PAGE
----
Thu. Jan 23rd, 2020

DOST urges students to take up STEM via robotics tilt

ROBOTICS. Students from Rizal National Science High School measure the resistance and voltage of circuits using multimeters included in their kit as part of their training for the Tagisang Robotics Competition. The Department of Science and Technology - Science Education Institute (DOST-SEI) is urging students to take up STEM (science, technology, engineering, mathematics) courses in college, via the robotics competition. (Photo courtesy of DOST-SEI)

The Department of Science and Technology – Science Education Institute (DOST-SEI) on Wednesday urged students to take up STEM (science, technology, engineering, mathematics) courses in college, via a robotics competition.

First launched in 2011, the “Tagisang Robotics” tilt is back after a five-year hiatus, and participants are set to showcase their entries at the Forum 2 Philippine International Convention Center (PICC) in Pasay City from November 19 to 20.

“Robotics is a field of science that has many benefits. (For) example, it could automate a task, thus creating an output more efficiently,” said Juan Antonio Tuazon, SEI senior science research specialist, in an interview.

For this year, SEI has allotted PHP6 million for the Tagisang Robotics. The SEI provides each school or team participants with a kit worth PHP80,000.

For the training on mechatronics and basic programming which was held last September, the cost was PHP7,500 per head/participant, according to Tuazon.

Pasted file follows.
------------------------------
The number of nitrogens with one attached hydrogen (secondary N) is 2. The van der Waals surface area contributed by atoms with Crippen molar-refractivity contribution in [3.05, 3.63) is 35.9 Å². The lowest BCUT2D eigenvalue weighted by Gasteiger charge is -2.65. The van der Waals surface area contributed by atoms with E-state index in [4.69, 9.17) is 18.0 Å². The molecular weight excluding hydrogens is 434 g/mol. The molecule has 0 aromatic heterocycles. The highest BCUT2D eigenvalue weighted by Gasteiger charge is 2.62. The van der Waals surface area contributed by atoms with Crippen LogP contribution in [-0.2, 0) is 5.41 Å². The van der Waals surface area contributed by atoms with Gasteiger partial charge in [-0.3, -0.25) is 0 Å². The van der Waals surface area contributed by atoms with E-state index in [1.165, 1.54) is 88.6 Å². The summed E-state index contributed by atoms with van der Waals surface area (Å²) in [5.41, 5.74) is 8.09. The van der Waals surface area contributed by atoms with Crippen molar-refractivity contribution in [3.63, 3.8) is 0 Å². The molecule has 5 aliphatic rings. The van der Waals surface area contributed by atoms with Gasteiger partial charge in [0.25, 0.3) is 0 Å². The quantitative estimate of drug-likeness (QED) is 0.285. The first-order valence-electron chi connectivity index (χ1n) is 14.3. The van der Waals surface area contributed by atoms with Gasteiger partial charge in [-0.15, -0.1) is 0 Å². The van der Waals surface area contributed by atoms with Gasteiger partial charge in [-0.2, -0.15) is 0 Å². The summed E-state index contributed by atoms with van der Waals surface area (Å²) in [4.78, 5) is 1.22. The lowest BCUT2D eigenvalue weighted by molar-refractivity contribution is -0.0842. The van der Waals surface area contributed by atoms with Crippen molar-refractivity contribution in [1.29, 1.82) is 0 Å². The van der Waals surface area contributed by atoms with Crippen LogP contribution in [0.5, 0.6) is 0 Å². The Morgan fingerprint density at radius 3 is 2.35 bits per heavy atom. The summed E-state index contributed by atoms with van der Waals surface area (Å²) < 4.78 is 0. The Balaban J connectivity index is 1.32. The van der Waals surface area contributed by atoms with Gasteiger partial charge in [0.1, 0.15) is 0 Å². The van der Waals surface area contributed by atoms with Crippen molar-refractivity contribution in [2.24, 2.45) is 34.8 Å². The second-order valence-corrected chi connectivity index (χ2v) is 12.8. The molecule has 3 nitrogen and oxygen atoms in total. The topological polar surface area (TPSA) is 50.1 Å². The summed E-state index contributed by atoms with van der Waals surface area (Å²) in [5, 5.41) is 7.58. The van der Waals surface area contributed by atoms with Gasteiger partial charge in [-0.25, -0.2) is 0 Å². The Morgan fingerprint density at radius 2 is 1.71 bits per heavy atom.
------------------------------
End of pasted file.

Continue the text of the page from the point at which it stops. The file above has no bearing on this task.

There are 16 schools competing this year, and the SEI required each team to be composed of four (two females and two males).

Overall, there are 64 students and 16 coaches who would showcase their works this month.

“From 2011 to 2013, there are about 1,000 students who participated in the Tagisang Robotics. We used to have 24 to 40 schools participating in this competition,” said Tuazon, adding that the competition was stopped due to some funding issues.

The SEI targets Grades 7-10 public high school students to participate in the Tagisang Robotics. Interested participants may send a message via the SEI’s website, or the Tagisang Robotics Facebook page, Tuazon said.

This year’s participants are now testing their prototype.

Previous competitions focused on baseball, wherein robots should hit the goal. For 2019, the competition was based on basketball, so robots must be able to shoot as many balls it can.

“The entries will be judged based on their functionality. Also, what’s new for this year is that we would have an ‘autonomous period’. Here, students should be able to pre-program the robot to function without being controlled, for 30 seconds,” he said.

The robot’s performance should last 2 minutes, and the “autonomous period” requires that the robot should at least go outside of its original position for the first 30 seconds, without being controlled by the player.

The Best Team Award will receive a PHP100,000 cash prize, while winners of the Best Alliance Award will get PHP150,000. The winning team’s coach will receive PHP30,000, and winning alliance coaches will get PHP15,000 each, according to SEI.

“SEI targets to increase the number of school participants next year. Although, this has to be limited also, because the SEI shoulders all the expenses, including the materials that participants would use,” Tuazon said.

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